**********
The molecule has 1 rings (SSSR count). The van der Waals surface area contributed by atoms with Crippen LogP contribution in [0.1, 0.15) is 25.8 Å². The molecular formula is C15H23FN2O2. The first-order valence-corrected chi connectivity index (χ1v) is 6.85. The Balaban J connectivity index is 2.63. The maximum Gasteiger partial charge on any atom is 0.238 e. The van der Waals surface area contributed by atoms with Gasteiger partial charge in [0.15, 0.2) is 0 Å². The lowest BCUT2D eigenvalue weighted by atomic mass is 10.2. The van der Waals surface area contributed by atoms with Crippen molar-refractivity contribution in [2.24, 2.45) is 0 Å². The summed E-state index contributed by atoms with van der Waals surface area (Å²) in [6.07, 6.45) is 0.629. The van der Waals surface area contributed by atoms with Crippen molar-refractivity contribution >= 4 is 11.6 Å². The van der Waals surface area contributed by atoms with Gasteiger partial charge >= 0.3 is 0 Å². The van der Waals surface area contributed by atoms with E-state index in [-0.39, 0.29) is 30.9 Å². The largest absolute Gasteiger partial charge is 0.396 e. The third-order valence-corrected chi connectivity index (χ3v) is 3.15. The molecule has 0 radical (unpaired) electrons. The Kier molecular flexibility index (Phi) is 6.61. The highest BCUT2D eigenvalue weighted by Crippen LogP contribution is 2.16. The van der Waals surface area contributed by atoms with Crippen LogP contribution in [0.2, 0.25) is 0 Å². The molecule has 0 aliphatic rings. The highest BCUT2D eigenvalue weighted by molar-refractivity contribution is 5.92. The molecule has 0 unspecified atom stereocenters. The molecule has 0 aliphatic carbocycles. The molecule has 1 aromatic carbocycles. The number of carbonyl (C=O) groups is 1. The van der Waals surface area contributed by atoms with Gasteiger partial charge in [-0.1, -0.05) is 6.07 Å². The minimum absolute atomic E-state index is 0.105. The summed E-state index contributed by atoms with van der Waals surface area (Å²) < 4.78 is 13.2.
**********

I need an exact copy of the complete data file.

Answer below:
The molecule has 1 rings (SSSR count). The van der Waals surface area contributed by atoms with Crippen LogP contribution in [0.1, 0.15) is 25.8 Å². The molecular formula is C15H23FN2O2. The first-order valence-corrected chi connectivity index (χ1v) is 6.85. The Balaban J connectivity index is 2.63. The maximum Gasteiger partial charge on any atom is 0.238 e. The van der Waals surface area contributed by atoms with Gasteiger partial charge in [0.15, 0.2) is 0 Å². The lowest BCUT2D eigenvalue weighted by atomic mass is 10.2. The van der Waals surface area contributed by atoms with Crippen molar-refractivity contribution in [2.24, 2.45) is 0 Å². The summed E-state index contributed by atoms with van der Waals surface area (Å²) in [6.07, 6.45) is 0.629. The van der Waals surface area contributed by atoms with Crippen molar-refractivity contribution >= 4 is 11.6 Å². The van der Waals surface area contributed by atoms with Gasteiger partial charge >= 0.3 is 0 Å². The van der Waals surface area contributed by atoms with E-state index in [-0.39, 0.29) is 30.9 Å². The largest absolute Gasteiger partial charge is 0.396 e. The third-order valence-corrected chi connectivity index (χ3v) is 3.15. The molecule has 0 radical (unpaired) electrons. The Kier molecular flexibility index (Phi) is 6.61. The highest BCUT2D eigenvalue weighted by Crippen LogP contribution is 2.16. The van der Waals surface area contributed by atoms with Crippen LogP contribution in [0.2, 0.25) is 0 Å². The molecule has 0 aliphatic rings. The highest BCUT2D eigenvalue weighted by molar-refractivity contribution is 5.92. The molecule has 0 unspecified atom stereocenters. The molecule has 0 aliphatic carbocycles. The molecule has 1 aromatic carbocycles. The number of carbonyl (C=O) groups is 1. The van der Waals surface area contributed by atoms with Gasteiger partial charge in [-0.1, -0.05) is 6.07 Å². The minimum absolute atomic E-state index is 0.105. The summed E-state index contributed by atoms with van der Waals surface area (Å²) < 4.78 is 13.2.